The Illawarra Mercury has been around for a while. Since 1855 in fact. To put that in perspective, that’s 70 years before the establishment of the Port Kembla Steelworks, for which the Wollongong region is now synonymous. So does longevity in the newspaper business matter? You bet it does. It’s a sign of commitment, of relevance, of value, and an indication of how the Mercury has been able to adapt to changes across more than a century and a half and maintain the loyalty of generations of readers. We must be doing something right.
In those early days founder Thomas Garrett and his father John were committed to community advocacy as much as providing a conduit for news and information. Campaigning for better roads, John said that unless residents demanded attention, the region would be reduced to “a system of primitive barbarism”. He also reported heavily on the courts saying readers would “do right, when they know if they do otherwise it will be recorded in the columns of the Mercury”.
More than 160 years later, the Mercury continues to lead community campaigns, and while the state of the roads remains a prominent issue, the paper has taken up many other causes in recent times, the continued downgrading of the health system among the most prominent. There is no doubt that newspaper journalism is at its most effective when fighting for its community. As for court reporting, Garrett’s observation remains the same, no-one wants to see their names appear in our court coverage.
The media industry is undergoing massive changes and the Illawarra Mercury has not been immune to them. But under new owners (Australian Community Media bought the Mercury and 160 other titles in 2019 after half a century of production under the Fairfax flag) we are embracing the challenges with a focus on a digital future. While thousands of readers remain loyal consumers of our printed newspaper, thousands more are taking up digital subscriptions.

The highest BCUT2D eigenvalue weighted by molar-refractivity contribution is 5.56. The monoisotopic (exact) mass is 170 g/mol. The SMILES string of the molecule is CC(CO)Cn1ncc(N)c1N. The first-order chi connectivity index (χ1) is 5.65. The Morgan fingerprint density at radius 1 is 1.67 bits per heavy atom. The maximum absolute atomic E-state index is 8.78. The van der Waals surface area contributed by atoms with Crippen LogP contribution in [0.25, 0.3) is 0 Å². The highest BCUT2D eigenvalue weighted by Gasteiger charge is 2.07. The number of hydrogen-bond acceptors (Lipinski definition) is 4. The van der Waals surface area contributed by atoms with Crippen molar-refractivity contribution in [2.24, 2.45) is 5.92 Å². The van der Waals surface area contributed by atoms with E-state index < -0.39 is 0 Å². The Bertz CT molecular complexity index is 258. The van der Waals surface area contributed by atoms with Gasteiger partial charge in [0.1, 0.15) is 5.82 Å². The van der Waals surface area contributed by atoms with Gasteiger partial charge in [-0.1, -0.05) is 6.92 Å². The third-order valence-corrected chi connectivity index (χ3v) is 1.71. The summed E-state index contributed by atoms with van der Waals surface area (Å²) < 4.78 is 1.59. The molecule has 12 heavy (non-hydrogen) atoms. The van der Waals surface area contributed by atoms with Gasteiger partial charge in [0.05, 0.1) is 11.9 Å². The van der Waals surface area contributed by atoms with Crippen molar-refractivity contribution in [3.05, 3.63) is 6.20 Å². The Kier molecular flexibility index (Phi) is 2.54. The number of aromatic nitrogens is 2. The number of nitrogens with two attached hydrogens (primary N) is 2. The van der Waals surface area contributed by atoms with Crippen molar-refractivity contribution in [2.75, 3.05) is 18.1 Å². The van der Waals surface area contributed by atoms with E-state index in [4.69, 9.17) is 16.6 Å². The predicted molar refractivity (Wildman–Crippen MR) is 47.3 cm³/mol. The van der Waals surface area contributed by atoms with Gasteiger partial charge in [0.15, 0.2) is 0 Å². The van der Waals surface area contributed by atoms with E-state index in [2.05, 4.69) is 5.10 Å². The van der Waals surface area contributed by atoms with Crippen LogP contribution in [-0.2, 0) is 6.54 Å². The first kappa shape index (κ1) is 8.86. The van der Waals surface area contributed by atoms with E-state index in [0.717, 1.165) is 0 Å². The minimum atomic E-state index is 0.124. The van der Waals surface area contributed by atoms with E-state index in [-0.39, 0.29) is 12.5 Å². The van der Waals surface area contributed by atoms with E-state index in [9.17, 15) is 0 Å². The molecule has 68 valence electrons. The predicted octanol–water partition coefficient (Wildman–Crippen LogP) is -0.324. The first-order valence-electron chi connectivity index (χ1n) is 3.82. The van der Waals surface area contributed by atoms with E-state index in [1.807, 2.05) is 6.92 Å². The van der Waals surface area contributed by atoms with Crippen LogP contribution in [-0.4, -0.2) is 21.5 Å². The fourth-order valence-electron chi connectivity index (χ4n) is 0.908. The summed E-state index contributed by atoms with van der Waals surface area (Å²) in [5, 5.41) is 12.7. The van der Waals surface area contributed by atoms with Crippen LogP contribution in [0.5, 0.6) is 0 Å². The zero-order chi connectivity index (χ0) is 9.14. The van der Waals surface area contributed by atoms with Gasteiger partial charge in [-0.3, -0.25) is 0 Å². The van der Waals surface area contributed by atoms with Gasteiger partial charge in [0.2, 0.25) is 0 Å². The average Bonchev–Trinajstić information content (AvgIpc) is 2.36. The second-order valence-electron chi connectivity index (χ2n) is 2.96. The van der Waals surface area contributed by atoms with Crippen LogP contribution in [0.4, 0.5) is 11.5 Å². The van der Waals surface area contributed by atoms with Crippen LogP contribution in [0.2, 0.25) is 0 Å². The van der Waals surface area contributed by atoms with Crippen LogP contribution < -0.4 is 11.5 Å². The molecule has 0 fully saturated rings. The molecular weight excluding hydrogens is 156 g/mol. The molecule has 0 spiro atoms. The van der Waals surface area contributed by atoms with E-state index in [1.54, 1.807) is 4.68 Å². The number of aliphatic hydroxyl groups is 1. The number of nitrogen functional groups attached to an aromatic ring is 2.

Our presence in the online space, both through our website and social media, has opened up massive opportunities for engagement with readers, not the least of which is our ability to now provide breaking news and updates in real time.
Our specialist reporters covering health, education, politics, local government, transport, property, sport, entertainment and other areas are now trained in not only writing stories but presenting audio and video options, aided by our highly skilled photographers, to satisfy a growing demand from online consumers. There is no doubt this is the way of the future.
But there is one constant behind these changes and that’s the commitment of the Illawarra Mercury to our readers and our region, extending from Helensburgh in the north to Kiama in the south. We are proud of our heritage and the award-winning work our journalists and photographers have produced over the years.
As Wollongong and surrounds continue to grow, the Mercury will be here to record the highs and the lows, the triumphs and the tragedies, and relay the news and information that matter to our community.